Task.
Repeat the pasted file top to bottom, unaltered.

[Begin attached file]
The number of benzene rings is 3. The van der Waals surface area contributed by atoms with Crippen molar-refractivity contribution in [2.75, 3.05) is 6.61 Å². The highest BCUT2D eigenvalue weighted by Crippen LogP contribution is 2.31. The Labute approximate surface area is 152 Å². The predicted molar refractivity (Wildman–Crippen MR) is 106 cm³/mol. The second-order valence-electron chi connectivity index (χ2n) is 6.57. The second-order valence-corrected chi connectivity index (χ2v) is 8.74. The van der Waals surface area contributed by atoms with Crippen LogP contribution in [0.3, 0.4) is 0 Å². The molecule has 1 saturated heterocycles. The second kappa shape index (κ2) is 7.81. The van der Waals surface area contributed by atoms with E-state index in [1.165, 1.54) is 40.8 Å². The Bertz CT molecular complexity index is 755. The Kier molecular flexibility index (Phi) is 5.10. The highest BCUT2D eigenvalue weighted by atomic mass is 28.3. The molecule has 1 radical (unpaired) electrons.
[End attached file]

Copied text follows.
The number of benzene rings is 3. The van der Waals surface area contributed by atoms with Crippen molar-refractivity contribution in [2.75, 3.05) is 6.61 Å². The highest BCUT2D eigenvalue weighted by Crippen LogP contribution is 2.31. The Labute approximate surface area is 152 Å². The predicted molar refractivity (Wildman–Crippen MR) is 106 cm³/mol. The second-order valence-electron chi connectivity index (χ2n) is 6.57. The second-order valence-corrected chi connectivity index (χ2v) is 8.74. The van der Waals surface area contributed by atoms with Crippen LogP contribution in [0.3, 0.4) is 0 Å². The molecule has 1 saturated heterocycles. The second kappa shape index (κ2) is 7.81. The van der Waals surface area contributed by atoms with E-state index in [1.165, 1.54) is 40.8 Å². The Bertz CT molecular complexity index is 755. The Kier molecular flexibility index (Phi) is 5.10. The highest BCUT2D eigenvalue weighted by atomic mass is 28.3. The molecule has 1 radical (unpaired) electrons.